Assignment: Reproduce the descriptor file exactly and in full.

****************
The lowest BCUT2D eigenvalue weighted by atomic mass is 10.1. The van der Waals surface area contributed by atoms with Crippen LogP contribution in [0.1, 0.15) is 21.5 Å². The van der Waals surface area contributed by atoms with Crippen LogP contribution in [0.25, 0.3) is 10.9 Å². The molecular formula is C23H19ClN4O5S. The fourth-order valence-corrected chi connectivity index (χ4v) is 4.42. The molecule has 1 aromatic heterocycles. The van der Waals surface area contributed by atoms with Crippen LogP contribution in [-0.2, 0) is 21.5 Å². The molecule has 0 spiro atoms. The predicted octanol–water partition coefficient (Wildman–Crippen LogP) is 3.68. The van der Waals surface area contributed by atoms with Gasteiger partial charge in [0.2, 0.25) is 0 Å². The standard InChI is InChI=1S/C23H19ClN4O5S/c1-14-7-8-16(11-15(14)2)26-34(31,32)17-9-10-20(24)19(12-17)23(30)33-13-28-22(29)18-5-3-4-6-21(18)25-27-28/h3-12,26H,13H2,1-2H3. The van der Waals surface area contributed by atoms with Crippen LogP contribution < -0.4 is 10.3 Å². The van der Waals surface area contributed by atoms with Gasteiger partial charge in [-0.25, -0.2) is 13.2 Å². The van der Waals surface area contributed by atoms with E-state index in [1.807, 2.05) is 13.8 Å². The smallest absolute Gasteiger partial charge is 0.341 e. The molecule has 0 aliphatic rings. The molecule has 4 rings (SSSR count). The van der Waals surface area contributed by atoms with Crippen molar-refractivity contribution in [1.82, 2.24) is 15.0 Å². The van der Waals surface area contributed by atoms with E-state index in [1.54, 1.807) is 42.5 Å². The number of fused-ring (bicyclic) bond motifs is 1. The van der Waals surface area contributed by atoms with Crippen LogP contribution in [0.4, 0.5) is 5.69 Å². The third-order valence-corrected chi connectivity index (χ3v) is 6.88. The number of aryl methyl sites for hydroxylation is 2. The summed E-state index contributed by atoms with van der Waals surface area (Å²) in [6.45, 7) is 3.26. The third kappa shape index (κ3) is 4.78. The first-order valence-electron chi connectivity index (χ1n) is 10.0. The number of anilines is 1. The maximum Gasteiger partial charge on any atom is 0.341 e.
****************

The lowest BCUT2D eigenvalue weighted by atomic mass is 10.1. The van der Waals surface area contributed by atoms with Crippen LogP contribution in [0.1, 0.15) is 21.5 Å². The van der Waals surface area contributed by atoms with Crippen LogP contribution in [0.25, 0.3) is 10.9 Å². The molecular formula is C23H19ClN4O5S. The fourth-order valence-corrected chi connectivity index (χ4v) is 4.42. The molecule has 1 aromatic heterocycles. The van der Waals surface area contributed by atoms with Crippen LogP contribution in [-0.2, 0) is 21.5 Å². The molecule has 0 spiro atoms. The predicted octanol–water partition coefficient (Wildman–Crippen LogP) is 3.68. The van der Waals surface area contributed by atoms with Gasteiger partial charge in [0.2, 0.25) is 0 Å². The standard InChI is InChI=1S/C23H19ClN4O5S/c1-14-7-8-16(11-15(14)2)26-34(31,32)17-9-10-20(24)19(12-17)23(30)33-13-28-22(29)18-5-3-4-6-21(18)25-27-28/h3-12,26H,13H2,1-2H3. The van der Waals surface area contributed by atoms with Crippen LogP contribution < -0.4 is 10.3 Å². The van der Waals surface area contributed by atoms with Gasteiger partial charge in [-0.25, -0.2) is 13.2 Å². The van der Waals surface area contributed by atoms with E-state index in [1.807, 2.05) is 13.8 Å². The smallest absolute Gasteiger partial charge is 0.341 e. The molecule has 0 aliphatic rings. The molecule has 4 rings (SSSR count). The van der Waals surface area contributed by atoms with Crippen molar-refractivity contribution in [1.82, 2.24) is 15.0 Å². The van der Waals surface area contributed by atoms with E-state index in [1.54, 1.807) is 42.5 Å². The number of fused-ring (bicyclic) bond motifs is 1. The van der Waals surface area contributed by atoms with Crippen LogP contribution in [0.4, 0.5) is 5.69 Å². The third-order valence-corrected chi connectivity index (χ3v) is 6.88. The number of aryl methyl sites for hydroxylation is 2. The summed E-state index contributed by atoms with van der Waals surface area (Å²) in [6.45, 7) is 3.26. The third kappa shape index (κ3) is 4.78. The first-order valence-electron chi connectivity index (χ1n) is 10.0. The number of anilines is 1. The maximum Gasteiger partial charge on any atom is 0.341 e.